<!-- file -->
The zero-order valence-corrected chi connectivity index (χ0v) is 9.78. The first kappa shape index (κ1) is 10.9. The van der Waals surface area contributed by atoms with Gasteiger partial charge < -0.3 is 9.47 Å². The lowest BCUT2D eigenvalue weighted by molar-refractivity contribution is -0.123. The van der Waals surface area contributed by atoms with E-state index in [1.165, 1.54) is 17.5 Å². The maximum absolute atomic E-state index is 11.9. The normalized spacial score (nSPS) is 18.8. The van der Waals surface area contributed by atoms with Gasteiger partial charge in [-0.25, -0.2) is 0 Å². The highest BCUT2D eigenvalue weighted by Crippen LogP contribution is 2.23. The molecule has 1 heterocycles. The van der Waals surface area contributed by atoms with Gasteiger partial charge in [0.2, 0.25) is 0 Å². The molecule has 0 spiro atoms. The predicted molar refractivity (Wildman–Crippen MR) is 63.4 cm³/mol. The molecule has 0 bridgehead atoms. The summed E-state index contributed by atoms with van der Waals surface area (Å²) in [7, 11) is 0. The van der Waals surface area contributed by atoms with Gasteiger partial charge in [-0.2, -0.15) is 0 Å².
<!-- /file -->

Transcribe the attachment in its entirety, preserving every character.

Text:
The zero-order valence-corrected chi connectivity index (χ0v) is 9.78. The first kappa shape index (κ1) is 10.9. The van der Waals surface area contributed by atoms with Gasteiger partial charge < -0.3 is 9.47 Å². The lowest BCUT2D eigenvalue weighted by molar-refractivity contribution is -0.123. The van der Waals surface area contributed by atoms with E-state index in [1.165, 1.54) is 17.5 Å². The maximum absolute atomic E-state index is 11.9. The normalized spacial score (nSPS) is 18.8. The van der Waals surface area contributed by atoms with Gasteiger partial charge in [-0.25, -0.2) is 0 Å². The highest BCUT2D eigenvalue weighted by Crippen LogP contribution is 2.23. The molecule has 1 heterocycles. The van der Waals surface area contributed by atoms with Gasteiger partial charge in [0.2, 0.25) is 0 Å². The molecule has 0 spiro atoms. The predicted molar refractivity (Wildman–Crippen MR) is 63.4 cm³/mol. The molecule has 0 bridgehead atoms. The summed E-state index contributed by atoms with van der Waals surface area (Å²) in [7, 11) is 0. The van der Waals surface area contributed by atoms with Gasteiger partial charge in [-0.2, -0.15) is 0 Å².